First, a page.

frequently their infants cried in the following nine-week period, even
if intervening variables like earlier crying and synchronous
responsiveness were controlled for. 'Benign neglect' of fussing may
stimulate the emergent abilities in infants to cope with mild


"Matemal Unresponsiveness and Infant Crying Across the First 9 Months:
A Naturalistic Longitudinal Study"

"More frequent delay of maternal responses reduces the number of
crying bouts during the first half year of life."


This study's results clash with those of the above studies.

"Infant Crying and Maternal Responsiveness"
Silvia M. Bell, Mary D. Salter Ainsworth
Child Development, Vol. 43, No. 4 (Dec., 1972), pp. 1171-1190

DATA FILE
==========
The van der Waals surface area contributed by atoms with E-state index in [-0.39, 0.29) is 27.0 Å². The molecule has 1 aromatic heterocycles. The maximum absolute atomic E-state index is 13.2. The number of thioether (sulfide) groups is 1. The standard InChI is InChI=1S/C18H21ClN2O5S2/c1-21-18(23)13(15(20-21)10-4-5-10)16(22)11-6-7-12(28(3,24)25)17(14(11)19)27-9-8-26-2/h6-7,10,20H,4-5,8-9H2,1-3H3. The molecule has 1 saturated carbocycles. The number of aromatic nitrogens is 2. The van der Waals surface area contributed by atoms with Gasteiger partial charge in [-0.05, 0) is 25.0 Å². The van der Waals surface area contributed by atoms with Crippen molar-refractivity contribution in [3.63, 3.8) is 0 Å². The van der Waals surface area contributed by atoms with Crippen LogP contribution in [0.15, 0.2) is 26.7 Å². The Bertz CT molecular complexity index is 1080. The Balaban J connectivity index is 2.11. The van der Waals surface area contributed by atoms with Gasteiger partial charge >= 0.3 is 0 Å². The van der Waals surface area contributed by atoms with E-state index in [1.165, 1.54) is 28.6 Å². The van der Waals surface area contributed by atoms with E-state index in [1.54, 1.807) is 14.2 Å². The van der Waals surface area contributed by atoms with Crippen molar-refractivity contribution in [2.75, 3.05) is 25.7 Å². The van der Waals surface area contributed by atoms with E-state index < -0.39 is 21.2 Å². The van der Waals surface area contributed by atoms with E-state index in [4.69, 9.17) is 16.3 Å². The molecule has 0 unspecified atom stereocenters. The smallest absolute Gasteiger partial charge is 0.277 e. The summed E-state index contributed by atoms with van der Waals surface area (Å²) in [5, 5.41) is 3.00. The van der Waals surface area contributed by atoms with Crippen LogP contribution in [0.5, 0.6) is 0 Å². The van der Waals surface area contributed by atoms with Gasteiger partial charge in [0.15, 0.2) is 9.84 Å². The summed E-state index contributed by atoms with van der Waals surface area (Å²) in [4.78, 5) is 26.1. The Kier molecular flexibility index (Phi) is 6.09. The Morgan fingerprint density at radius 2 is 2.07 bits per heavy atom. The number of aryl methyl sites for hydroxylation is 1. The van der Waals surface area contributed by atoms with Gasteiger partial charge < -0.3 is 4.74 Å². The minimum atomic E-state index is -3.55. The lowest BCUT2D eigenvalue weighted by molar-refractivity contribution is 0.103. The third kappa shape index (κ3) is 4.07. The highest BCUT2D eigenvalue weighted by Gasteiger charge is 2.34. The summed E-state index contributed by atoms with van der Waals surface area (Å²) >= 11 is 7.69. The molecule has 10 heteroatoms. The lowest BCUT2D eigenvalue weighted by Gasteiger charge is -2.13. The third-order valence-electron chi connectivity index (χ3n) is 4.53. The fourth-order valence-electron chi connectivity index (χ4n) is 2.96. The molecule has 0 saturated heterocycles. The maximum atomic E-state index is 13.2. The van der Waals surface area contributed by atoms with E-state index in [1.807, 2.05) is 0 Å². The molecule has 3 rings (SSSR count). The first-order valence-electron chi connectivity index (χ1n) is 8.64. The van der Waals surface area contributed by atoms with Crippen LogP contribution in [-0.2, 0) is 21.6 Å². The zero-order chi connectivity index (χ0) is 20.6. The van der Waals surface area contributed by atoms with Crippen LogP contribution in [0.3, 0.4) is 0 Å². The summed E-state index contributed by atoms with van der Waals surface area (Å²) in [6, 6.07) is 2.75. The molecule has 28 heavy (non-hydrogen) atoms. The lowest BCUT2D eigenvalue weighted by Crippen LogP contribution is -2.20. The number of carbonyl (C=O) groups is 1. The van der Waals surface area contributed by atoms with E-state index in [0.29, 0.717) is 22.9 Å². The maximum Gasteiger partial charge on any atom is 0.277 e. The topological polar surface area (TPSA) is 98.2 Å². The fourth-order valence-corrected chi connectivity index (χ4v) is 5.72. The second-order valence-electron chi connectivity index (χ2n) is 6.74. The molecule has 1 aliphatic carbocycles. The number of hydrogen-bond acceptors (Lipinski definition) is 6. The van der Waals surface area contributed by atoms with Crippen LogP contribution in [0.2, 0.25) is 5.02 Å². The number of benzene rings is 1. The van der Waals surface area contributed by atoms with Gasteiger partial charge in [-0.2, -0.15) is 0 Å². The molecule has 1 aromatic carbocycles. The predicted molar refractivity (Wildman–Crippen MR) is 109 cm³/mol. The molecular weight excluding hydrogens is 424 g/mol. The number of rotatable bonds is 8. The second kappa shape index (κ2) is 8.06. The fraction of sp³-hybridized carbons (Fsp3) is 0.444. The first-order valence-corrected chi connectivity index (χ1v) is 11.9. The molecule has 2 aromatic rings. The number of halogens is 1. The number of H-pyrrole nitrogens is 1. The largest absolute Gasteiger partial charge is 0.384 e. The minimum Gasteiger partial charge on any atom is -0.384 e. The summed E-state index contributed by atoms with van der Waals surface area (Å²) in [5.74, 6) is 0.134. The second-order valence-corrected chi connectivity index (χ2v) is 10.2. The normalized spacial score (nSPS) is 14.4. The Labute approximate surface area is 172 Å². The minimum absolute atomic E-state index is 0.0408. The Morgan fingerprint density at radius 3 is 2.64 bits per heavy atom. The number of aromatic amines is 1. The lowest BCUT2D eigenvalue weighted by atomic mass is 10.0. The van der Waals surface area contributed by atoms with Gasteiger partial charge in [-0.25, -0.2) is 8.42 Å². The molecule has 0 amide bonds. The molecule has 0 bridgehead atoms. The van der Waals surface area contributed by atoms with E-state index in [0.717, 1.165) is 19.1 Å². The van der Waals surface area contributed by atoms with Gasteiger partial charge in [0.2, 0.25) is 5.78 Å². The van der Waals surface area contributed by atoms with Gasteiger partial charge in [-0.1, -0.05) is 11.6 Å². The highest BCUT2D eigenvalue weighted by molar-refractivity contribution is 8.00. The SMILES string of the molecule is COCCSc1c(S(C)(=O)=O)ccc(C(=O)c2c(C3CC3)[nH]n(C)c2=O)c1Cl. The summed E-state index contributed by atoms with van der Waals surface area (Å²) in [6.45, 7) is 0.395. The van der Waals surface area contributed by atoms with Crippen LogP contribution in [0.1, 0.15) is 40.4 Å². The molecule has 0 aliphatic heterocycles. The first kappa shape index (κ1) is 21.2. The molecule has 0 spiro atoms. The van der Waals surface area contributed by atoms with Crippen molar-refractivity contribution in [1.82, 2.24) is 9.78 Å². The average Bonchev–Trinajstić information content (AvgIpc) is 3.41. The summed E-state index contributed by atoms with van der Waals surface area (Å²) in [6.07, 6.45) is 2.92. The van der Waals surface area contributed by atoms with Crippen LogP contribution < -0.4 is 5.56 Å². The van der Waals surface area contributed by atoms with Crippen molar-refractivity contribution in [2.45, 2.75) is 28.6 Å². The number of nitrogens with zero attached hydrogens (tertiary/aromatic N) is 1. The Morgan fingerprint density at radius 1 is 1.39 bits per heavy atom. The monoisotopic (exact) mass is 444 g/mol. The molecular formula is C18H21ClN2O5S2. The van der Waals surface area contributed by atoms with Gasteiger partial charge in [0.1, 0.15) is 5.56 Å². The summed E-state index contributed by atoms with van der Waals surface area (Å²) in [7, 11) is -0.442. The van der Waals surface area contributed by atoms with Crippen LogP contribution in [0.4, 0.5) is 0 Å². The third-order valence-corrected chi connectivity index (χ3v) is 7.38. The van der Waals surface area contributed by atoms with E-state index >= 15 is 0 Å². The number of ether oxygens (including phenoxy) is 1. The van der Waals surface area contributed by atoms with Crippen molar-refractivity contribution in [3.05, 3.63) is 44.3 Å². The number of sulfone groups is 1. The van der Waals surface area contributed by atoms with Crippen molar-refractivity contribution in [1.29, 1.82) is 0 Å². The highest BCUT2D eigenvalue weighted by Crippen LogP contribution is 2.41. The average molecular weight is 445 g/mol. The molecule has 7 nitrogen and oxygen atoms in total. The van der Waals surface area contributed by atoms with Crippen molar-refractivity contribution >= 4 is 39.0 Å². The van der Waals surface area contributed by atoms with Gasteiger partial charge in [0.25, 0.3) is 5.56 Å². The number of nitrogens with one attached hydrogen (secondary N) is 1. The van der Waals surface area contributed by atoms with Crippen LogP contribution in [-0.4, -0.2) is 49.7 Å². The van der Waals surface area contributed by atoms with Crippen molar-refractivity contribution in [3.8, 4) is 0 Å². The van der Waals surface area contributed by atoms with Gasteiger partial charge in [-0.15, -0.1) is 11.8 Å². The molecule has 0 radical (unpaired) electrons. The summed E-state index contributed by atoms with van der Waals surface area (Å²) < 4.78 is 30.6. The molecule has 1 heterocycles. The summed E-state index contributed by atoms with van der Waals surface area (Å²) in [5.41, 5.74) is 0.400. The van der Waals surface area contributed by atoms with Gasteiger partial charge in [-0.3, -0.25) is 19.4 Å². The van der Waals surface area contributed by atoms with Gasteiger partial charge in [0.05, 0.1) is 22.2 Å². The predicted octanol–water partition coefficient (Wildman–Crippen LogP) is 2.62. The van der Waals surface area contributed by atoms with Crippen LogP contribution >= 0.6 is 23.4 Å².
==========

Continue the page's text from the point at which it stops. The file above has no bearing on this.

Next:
"Nevertheless, maternal effectiveness in terminating crying was found
to be less powerful than promptness of response in reducing crying in
subsequent months."


A critique of the above Bell/Ainsworth study was published, finding
their conclusions to be unsupported by their data.

"Does Maternal Responding Imply Reduced Infant Crying? A Critique of
the 1972 Bell and Ainsworth Report"
Jacob L. Gewirtz, Elizabeth F. Boyd
Child Development, Vol. 48, No. 4 (Dec., 1977), pp. 1200-1207

"It was concluded that Bell and Ainsworth's main conclusion, that
maternal responding implied a reduction in infant crying, was not
supported by their data."


There is a book by Margot Sutherland called "The Science of Parenting"
in which she claims that leaving a baby to cry will cause harm in
their brain's development process.  She also claims that all children
should sleep with their parents until the age of five. What she does